In an agricultural point of view the neighbourhood of Alectown will eventually take a high position as a productive district. The adjacent parishes of Kadina and Burrill, being with the resumed area of the Balderadgera holding, are almost wholly absorbed up to the foot of Herveys Range by controlled purchasers – few of them being holders of less than 2000 acres – men with highly improved areas, comfortable homesteads, and with the well-to-do appearance of the farmer-cum-grazier class (pp 49)
“Highly improved” in an agricultural sense means “extensively cleared”.
Occupation of the interior was “widespread and rapid” and, in 1871 due to the widespread destruction of trees throughout the colony reserves were created to control and preserve “timber resources”. Within even these areas timber was cut – they thought sustainably at the time.
However with figures like 85,150 cubic feet of sleepers being cut p/a from the Hervey (Goobang) Range alone in the 1940s – with up to 11 sleepers per butt, and even 100 sleepers per tree, it was not long before all the good timber was gone. They were again reworking the Hervey Range (taking the previously left smaller trees) in 1986, still cutting up to 321 m³ p/a, but by 1991 it was estimated that only three years of sleeper cutting remained. In 1995 the now “worthless” land (all the big timber had been removed) was gazetted as a national park.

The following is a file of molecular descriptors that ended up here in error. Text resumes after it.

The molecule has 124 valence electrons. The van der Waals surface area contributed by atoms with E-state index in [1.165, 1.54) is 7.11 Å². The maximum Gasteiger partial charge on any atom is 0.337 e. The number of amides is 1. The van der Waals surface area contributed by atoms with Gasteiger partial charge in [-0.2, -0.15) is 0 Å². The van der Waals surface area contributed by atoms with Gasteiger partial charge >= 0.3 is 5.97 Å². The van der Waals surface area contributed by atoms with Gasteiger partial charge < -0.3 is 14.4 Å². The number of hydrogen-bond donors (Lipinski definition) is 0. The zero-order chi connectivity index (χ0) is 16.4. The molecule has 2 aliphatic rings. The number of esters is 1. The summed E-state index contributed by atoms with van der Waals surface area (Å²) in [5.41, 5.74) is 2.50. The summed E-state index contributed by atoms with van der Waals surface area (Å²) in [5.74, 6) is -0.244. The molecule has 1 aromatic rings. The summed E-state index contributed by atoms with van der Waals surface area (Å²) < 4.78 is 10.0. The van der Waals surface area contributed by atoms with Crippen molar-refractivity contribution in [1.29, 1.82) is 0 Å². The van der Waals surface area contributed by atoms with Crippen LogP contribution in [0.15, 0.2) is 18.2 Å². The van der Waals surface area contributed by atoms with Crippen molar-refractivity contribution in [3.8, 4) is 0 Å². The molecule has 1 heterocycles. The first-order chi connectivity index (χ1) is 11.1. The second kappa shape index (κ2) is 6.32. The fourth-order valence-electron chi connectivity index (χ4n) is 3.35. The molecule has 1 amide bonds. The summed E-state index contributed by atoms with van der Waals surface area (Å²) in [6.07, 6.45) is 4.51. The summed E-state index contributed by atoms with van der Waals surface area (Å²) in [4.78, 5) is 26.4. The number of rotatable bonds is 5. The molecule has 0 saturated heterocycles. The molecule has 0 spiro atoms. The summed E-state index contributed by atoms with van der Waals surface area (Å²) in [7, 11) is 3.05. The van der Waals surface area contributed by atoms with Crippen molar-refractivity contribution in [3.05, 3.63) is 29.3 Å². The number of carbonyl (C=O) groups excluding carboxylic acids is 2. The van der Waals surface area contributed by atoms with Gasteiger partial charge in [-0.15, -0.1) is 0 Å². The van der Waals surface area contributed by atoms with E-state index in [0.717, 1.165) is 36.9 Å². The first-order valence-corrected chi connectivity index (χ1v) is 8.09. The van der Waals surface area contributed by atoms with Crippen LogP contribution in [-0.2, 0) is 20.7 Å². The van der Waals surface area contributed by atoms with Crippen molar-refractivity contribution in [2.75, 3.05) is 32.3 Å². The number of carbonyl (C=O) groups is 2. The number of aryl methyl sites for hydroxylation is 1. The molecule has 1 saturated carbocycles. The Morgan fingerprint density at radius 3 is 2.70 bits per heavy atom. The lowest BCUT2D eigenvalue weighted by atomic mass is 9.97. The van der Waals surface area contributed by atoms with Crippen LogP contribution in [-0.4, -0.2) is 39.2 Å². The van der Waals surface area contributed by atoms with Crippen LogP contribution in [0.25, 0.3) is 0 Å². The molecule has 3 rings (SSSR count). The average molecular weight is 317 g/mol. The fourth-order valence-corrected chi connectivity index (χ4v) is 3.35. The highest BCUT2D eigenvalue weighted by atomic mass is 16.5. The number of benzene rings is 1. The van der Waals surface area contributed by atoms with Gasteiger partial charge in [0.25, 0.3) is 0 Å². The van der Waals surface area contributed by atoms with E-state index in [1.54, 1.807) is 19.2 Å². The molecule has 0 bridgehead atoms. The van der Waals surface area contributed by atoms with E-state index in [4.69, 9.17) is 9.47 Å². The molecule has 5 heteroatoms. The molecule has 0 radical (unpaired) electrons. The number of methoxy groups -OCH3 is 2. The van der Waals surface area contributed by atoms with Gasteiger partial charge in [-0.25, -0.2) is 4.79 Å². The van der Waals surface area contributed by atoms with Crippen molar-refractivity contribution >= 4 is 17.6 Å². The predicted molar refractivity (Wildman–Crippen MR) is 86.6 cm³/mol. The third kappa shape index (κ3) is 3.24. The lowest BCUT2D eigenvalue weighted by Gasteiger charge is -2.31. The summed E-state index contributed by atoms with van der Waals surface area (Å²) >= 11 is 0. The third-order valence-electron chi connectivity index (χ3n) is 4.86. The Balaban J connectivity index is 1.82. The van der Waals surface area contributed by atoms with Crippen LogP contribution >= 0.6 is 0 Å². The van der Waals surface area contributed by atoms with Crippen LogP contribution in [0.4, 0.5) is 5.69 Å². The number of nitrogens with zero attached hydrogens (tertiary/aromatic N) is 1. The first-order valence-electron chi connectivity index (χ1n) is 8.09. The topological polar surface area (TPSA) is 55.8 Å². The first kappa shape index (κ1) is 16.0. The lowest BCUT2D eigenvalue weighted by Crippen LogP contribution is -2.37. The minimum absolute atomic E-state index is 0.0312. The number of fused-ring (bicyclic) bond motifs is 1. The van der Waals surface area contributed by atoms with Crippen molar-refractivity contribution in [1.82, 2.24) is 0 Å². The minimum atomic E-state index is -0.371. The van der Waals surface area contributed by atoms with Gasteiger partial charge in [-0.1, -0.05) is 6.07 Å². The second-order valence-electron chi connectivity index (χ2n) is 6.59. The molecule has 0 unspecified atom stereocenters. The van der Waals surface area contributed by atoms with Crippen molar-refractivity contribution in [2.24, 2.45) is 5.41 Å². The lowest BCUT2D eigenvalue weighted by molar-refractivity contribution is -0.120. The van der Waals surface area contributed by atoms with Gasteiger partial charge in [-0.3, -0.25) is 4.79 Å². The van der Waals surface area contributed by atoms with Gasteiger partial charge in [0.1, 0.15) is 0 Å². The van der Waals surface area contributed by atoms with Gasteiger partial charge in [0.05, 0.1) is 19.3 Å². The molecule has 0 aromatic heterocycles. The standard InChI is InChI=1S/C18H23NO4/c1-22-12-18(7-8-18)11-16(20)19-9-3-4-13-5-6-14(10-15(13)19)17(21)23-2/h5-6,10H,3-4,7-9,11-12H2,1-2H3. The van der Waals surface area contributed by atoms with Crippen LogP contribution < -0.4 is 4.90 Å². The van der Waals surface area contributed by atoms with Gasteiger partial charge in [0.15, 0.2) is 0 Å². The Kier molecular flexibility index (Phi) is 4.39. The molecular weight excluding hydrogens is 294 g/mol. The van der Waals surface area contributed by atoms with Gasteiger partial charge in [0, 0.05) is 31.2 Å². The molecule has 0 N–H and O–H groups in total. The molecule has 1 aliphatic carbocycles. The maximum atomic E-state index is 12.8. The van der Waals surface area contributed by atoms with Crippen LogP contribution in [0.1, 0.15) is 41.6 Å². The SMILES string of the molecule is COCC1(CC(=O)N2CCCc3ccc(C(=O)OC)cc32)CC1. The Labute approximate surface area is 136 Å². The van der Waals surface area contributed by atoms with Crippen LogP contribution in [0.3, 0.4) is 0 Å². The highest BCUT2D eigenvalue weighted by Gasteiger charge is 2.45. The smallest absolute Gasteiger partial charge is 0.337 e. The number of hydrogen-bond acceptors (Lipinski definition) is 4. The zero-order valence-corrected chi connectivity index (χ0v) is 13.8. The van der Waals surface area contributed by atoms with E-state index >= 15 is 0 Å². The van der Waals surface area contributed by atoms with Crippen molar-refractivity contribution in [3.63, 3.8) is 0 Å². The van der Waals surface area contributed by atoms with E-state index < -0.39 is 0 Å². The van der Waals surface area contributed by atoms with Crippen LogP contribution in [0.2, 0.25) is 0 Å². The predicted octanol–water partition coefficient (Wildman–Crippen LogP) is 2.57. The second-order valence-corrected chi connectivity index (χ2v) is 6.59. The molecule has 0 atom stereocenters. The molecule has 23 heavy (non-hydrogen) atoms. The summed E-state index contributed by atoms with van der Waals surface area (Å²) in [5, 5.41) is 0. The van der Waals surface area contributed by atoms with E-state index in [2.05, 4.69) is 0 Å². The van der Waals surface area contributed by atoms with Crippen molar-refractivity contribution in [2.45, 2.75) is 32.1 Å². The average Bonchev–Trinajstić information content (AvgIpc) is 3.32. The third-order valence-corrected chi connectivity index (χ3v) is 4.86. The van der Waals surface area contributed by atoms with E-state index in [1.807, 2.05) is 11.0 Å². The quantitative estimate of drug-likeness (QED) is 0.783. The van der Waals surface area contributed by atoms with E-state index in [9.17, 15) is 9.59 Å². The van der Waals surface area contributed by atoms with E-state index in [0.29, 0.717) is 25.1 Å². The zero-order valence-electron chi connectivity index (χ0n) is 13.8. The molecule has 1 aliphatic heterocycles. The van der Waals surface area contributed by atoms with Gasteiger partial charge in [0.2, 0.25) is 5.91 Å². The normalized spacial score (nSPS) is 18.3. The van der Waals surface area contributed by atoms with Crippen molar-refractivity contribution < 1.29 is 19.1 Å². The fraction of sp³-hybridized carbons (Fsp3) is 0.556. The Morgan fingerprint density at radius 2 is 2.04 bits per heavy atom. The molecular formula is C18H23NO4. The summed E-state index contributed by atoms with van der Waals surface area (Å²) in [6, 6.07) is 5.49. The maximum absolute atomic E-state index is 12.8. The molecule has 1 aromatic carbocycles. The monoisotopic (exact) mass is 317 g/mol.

The declaration of Goobang National Park effectively conserved the largest remnant of forest and woodland remaining in the central west of the state. Certainly the rich texture of the densely vegetated ranges stands in stark contrast to the denuded plains that surround them. (pp 92)
Some local residents were outraged when they learnt that National Parks & Wildlife Service was to be the custodian of the land. (pp 93)
Hundreds of thousands of hectares have likewise been cleared through the sheep-wheat belt of NSW. From Howling 1997:
The clearing of native vegetation in NSW since European settlement began in 1788 has resulted in the loss of more than 60% of the state’s original forests and woodlands (NSW Tree Forum 1993). While significant levels of clearing and modification have occurred along the eastern seaboards and adjacent ranges the degree of change has been most intense throughout the temperate and semi-arid wheat-sheep belt which comprises the greater part of the Central West catchment.
In 2003 the DLWC provided that in NSW, between 116,000ha and 216,000ha were being cleared per annum, and between 150,000ha and 560,000ha had been cleared illegally between 1997 (when Howling described 60% of the state’s vegetation as gone) and 2002 (reported by Lewis in the SMH). How much of the State’s native vegetation has been cleared today, exactly?